Wells Fargo & Co. (NYSE: WFC) CEO Timothy J. Sloan left the big bank unexpectedly. It has been criticized for sales tactics and legal violations since before he was appointed. He could not improve the bank’s reputation, which recently was listed as the worst of any U.S. company in a major study of corporate reputations.
According to a 24/7 Wall St.’s Companies With the Best and Worst Reputations:
A recent technical glitch at Wells Fargo that prevented customers from seeing paychecks and direct deposits in their online and mobile banking accounts was a reminder of the recent troubles at the California-based financial institution. For more than two years, Wells Fargo was involved in a series of scandals that severely damaged its reputation. Wells Fargo was blamed for creating millions of false accounts, and it announced in 2016 it had discharged about 5,300 workers over a several-year period for this practice. The bank also confessed to charging customers for mortgage fees that they were not responsible for and for paying for car insurance they did not need. Wells Fargo also had to provide refunds to customers for pet insurance, home warranties, and other products they did not understand they were charged for.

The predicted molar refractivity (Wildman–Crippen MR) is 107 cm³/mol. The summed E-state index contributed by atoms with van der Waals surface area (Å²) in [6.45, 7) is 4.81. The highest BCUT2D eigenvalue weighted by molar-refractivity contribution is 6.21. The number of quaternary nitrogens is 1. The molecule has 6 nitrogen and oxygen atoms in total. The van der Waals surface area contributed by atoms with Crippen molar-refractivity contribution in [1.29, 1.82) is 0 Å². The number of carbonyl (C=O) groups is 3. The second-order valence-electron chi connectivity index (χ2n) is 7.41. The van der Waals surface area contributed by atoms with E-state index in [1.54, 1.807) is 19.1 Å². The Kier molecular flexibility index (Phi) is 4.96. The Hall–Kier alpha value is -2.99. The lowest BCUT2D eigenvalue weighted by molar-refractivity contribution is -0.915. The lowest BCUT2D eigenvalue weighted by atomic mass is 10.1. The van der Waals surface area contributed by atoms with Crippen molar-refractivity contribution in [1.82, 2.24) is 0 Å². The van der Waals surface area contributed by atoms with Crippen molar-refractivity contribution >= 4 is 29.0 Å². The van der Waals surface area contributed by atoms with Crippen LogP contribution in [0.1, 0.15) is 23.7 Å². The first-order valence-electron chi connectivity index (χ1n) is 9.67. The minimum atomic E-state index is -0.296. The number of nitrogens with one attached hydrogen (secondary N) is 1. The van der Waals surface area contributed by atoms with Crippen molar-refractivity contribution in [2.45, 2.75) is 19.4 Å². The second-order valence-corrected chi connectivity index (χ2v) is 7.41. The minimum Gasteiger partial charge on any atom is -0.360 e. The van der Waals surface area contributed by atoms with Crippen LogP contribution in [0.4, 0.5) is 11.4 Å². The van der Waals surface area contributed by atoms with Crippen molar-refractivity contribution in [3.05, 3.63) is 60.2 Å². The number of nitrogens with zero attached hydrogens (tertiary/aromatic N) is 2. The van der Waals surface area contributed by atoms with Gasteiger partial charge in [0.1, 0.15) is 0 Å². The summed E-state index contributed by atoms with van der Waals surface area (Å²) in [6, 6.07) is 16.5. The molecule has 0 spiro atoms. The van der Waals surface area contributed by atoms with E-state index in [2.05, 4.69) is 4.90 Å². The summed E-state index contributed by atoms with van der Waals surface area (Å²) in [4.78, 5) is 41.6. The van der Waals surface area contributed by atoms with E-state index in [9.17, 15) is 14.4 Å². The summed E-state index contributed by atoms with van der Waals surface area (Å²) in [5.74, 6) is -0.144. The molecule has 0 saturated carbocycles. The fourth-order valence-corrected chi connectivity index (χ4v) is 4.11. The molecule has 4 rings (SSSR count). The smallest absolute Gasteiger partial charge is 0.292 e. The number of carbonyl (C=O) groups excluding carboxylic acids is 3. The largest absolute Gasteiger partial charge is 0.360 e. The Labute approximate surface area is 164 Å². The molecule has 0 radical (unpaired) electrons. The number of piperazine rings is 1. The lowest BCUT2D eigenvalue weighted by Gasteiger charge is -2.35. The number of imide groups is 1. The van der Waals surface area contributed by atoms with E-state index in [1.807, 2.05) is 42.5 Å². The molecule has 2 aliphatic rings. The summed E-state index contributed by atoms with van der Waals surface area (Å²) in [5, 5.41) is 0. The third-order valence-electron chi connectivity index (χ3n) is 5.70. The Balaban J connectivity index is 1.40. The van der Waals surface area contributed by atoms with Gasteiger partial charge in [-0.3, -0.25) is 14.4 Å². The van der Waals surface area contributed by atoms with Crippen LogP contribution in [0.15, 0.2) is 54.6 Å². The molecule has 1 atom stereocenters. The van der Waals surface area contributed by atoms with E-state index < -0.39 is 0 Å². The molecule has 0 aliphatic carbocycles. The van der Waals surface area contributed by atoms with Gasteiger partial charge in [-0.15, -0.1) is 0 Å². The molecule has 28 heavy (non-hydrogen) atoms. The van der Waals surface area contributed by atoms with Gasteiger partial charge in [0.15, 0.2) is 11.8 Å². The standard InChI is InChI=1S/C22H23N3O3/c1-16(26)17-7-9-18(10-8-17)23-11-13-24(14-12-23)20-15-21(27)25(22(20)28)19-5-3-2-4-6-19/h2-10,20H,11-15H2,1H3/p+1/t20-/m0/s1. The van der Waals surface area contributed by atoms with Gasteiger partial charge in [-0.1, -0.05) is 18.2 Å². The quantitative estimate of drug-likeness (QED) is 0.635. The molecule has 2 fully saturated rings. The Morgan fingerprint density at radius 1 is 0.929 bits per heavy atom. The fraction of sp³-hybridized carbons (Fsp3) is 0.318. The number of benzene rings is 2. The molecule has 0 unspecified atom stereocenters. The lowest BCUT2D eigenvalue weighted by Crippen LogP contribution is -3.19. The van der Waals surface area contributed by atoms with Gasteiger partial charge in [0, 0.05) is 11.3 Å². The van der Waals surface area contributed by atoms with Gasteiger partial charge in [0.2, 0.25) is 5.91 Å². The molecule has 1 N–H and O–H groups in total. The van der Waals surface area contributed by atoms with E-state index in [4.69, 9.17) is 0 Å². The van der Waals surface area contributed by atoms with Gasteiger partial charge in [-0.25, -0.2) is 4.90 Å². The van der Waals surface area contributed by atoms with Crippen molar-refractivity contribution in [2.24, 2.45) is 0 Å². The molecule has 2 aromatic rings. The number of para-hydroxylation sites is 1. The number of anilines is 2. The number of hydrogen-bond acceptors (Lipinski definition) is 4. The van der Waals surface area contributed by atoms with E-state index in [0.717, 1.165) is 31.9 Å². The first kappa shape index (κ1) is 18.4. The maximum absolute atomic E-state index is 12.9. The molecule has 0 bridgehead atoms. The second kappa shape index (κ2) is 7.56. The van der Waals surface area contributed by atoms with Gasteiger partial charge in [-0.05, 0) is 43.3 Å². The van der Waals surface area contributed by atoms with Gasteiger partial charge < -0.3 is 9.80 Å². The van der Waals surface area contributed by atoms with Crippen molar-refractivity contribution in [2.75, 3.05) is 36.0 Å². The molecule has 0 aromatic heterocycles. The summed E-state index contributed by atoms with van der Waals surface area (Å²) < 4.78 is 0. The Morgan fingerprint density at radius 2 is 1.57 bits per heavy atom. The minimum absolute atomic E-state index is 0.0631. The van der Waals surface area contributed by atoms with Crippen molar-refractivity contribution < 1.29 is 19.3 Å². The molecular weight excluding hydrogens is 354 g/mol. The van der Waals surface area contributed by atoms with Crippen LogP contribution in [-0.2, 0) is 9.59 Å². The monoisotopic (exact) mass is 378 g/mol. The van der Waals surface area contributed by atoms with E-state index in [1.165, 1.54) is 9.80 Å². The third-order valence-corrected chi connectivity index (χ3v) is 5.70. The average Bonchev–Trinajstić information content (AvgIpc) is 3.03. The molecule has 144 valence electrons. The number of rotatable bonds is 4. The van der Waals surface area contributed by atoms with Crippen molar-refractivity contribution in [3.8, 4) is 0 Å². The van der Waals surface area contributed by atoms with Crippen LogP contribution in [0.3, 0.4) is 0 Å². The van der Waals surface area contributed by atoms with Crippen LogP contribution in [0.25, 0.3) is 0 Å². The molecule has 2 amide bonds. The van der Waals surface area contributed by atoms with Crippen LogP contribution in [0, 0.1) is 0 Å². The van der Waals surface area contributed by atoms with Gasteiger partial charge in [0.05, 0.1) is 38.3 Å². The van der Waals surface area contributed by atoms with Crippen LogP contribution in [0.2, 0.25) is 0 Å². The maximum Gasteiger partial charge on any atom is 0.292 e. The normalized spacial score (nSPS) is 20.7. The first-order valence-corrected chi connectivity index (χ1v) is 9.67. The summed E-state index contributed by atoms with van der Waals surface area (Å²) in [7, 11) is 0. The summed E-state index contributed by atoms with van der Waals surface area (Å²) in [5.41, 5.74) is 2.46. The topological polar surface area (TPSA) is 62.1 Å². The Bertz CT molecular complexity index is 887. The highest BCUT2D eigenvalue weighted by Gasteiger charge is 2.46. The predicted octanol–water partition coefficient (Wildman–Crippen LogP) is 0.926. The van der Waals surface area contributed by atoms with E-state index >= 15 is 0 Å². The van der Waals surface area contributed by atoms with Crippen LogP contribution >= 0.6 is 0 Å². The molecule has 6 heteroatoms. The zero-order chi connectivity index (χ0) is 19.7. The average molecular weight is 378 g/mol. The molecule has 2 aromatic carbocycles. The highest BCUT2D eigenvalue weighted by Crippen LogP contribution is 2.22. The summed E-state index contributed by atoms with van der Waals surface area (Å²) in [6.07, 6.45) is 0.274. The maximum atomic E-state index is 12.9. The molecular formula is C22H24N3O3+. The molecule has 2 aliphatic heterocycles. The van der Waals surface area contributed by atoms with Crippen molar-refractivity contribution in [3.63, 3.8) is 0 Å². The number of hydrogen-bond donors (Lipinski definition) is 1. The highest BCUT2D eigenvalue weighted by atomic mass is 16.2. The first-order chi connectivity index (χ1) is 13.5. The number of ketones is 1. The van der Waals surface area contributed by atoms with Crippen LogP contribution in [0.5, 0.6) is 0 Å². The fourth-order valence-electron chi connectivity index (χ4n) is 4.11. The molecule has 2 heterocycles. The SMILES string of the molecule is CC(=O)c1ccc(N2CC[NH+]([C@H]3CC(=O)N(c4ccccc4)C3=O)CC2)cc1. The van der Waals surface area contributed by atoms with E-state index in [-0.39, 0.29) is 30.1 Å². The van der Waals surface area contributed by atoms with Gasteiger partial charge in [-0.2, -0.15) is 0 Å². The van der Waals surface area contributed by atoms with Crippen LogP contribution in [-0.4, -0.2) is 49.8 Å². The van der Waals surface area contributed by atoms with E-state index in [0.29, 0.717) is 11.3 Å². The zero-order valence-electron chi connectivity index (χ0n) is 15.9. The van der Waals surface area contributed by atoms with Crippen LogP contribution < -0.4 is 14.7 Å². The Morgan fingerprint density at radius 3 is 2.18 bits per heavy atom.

Wells Fargo has run mea culpa commercials on television and in print ads in an attempt to restore customer trust in the financial institution. Even so, the bank has had trouble expanding its customer base in its corporate bank unit. It is also the lowest ranked financial institution on this list.
Sloan also could not shake the perception that he had been part of Wells Fargo’s problems for years. Before he was made chief executive in October 2016, replacing disgraced former CEO John Stumpf, Sloan was the Wells Fargo chief operating officer and before that chief financial officer. He was, therefore, in senior management throughout the years when Wells Fargo experienced its worsening problems.
Sloan leaves the bank with a corporate reputation it may take years to repair.